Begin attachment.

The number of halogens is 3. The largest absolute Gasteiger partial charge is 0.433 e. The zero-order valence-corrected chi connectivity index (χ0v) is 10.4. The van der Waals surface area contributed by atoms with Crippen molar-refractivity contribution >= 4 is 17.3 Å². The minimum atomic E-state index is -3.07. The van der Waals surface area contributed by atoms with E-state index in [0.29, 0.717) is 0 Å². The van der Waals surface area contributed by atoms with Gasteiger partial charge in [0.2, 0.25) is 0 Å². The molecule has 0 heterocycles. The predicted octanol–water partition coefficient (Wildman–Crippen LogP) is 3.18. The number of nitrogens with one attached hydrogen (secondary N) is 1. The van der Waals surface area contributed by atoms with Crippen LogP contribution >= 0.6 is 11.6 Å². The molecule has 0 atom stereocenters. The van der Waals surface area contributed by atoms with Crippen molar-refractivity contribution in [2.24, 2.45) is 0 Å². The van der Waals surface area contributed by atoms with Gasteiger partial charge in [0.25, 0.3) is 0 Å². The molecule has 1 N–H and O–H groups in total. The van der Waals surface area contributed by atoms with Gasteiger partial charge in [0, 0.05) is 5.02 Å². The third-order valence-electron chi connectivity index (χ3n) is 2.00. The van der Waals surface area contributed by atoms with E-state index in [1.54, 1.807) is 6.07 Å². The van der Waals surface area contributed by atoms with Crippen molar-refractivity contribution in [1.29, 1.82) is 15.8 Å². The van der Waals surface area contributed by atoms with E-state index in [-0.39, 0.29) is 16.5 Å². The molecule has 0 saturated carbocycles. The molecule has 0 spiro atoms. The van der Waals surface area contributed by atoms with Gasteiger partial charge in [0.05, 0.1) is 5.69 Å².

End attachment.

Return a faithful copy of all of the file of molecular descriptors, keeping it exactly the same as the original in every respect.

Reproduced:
The number of halogens is 3. The largest absolute Gasteiger partial charge is 0.433 e. The zero-order valence-corrected chi connectivity index (χ0v) is 10.4. The van der Waals surface area contributed by atoms with Crippen molar-refractivity contribution >= 4 is 17.3 Å². The minimum atomic E-state index is -3.07. The van der Waals surface area contributed by atoms with E-state index in [0.29, 0.717) is 0 Å². The van der Waals surface area contributed by atoms with Gasteiger partial charge in [0.2, 0.25) is 0 Å². The molecule has 0 heterocycles. The predicted octanol–water partition coefficient (Wildman–Crippen LogP) is 3.18. The number of nitrogens with one attached hydrogen (secondary N) is 1. The van der Waals surface area contributed by atoms with Crippen LogP contribution >= 0.6 is 11.6 Å². The molecule has 0 atom stereocenters. The van der Waals surface area contributed by atoms with Crippen molar-refractivity contribution in [2.24, 2.45) is 0 Å². The van der Waals surface area contributed by atoms with Gasteiger partial charge in [0.25, 0.3) is 0 Å². The molecule has 1 N–H and O–H groups in total. The van der Waals surface area contributed by atoms with Gasteiger partial charge in [0, 0.05) is 5.02 Å². The third-order valence-electron chi connectivity index (χ3n) is 2.00. The van der Waals surface area contributed by atoms with E-state index in [1.54, 1.807) is 6.07 Å². The van der Waals surface area contributed by atoms with Crippen molar-refractivity contribution in [1.29, 1.82) is 15.8 Å². The van der Waals surface area contributed by atoms with E-state index in [-0.39, 0.29) is 16.5 Å². The molecule has 0 saturated carbocycles. The molecule has 0 spiro atoms. The van der Waals surface area contributed by atoms with Gasteiger partial charge in [0.05, 0.1) is 5.69 Å².